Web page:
Wisconsin may have snared the biggest headlines of the summer by snagging Foxconn’s prized $10-billion capital investment, but a closer look reveals that the Badger State came away with a lot more than just bragging rights.
While the national news media focused mainly on the announcement of Hon Hai Precision Industry Co. Ltd. (Foxconn) to build a 20-million-sq.-ft. (1.86-million-sq.-m.) advanced electronics manufacturing complex in Southeast Wisconsin, the Wisconsin Economic Development Corp. was busy working behind the scenes to land other deals of note.
A busy first half of 2017 saw WEDC land significant capital investments from Haribo, Generac and Dynamic Recycling — part of a wave of expansions that have put Wisconsin on the brink of recording its single greatest year in history.
Dynamic Recycling Inc., a national electronics remarketing, recycling, and scrap purchasing and logistics company, announced that it would invest $20 million to expand its operations in La Crosse County and create around 150 new jobs. The expansion comes less than three years after the company relocated to Onalaska because it had outgrown its old facility in La Crosse. It also marks the firm’s fifth expansion since its founding in 2007.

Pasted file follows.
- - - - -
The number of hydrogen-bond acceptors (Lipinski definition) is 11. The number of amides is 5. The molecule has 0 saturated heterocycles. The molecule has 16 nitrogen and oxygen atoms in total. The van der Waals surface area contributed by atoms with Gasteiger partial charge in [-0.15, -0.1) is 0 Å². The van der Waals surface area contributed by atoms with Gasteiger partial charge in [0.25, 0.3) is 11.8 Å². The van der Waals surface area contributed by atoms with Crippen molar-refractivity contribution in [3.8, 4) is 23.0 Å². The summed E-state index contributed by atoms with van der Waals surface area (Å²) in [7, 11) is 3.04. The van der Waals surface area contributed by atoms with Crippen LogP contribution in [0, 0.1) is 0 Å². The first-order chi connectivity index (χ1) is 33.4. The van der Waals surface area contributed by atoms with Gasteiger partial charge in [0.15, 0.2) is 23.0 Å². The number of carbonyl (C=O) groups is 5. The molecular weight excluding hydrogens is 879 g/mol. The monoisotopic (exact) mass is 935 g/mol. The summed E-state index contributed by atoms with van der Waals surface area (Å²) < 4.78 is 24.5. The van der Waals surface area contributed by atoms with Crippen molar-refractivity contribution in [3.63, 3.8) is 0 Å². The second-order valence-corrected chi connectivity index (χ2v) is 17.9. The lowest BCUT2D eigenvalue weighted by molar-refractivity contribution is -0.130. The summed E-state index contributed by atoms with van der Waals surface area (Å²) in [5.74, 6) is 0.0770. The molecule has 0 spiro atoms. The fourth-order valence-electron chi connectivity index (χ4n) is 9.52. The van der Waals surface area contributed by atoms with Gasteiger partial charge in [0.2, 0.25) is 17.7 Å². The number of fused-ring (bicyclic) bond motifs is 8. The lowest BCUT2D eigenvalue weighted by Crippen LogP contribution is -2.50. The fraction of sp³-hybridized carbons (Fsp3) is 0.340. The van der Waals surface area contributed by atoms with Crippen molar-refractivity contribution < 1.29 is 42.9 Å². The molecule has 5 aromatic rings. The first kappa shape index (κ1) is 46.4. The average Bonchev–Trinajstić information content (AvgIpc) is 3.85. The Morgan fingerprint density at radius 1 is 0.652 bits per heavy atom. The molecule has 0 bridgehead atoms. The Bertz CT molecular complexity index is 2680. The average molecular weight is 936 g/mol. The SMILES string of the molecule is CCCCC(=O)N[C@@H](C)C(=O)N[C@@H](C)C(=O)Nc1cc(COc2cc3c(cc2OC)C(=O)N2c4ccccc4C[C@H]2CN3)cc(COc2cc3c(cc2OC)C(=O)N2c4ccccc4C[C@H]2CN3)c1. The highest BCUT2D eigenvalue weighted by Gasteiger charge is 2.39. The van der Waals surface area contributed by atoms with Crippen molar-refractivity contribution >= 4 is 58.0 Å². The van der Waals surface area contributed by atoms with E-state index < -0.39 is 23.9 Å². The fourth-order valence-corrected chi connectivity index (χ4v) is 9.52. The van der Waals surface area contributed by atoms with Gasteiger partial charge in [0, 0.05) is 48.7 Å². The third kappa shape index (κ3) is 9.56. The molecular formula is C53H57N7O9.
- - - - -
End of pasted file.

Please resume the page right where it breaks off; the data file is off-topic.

The new 140,000-sq.-ft. (13,006-sq.-m.) plant will include space for additional manufacturing, warehouse and office activities upon completion by June 2018.
“We started here in Western Wisconsin 10 years ago with one division. We now have four divisions in two locations,” says Miles Harter, CEO of Dynamic Recycling. “We have an offshoot company called Minnesota Computers, and right now we have about 200 employees and 250,000 sq. ft. [23,225 sq. m.] of space in Wisconsin.”
Harter credits state tax policy with facilitating the expansion. “I appreciate that they set up a special state tax for manufacturers and backed off the tax bracket for manufacturing. That has substantially dropped in the last five years. Wisconsin now credits up to 7.5 percent off the state income tax bracket,” he notes. “They have also been very supportive with job tax credits and putting in a new road.”
WEDC authorized up to $535,000 in state income tax credits to DR over the next four years and up to $17 million in tax-free Industrial Revenue Bonds.
The North Wins This Battle
“The governor is very pro-business. He visited here a month ago and congratulated us on the expansion,” Harter says. “We considered Atlanta, Chicago and North Carolina before choosing Wisconsin for the expansion. We also looked at some equipment in Florida, but ultimately we chose Wisconsin for several reasons.”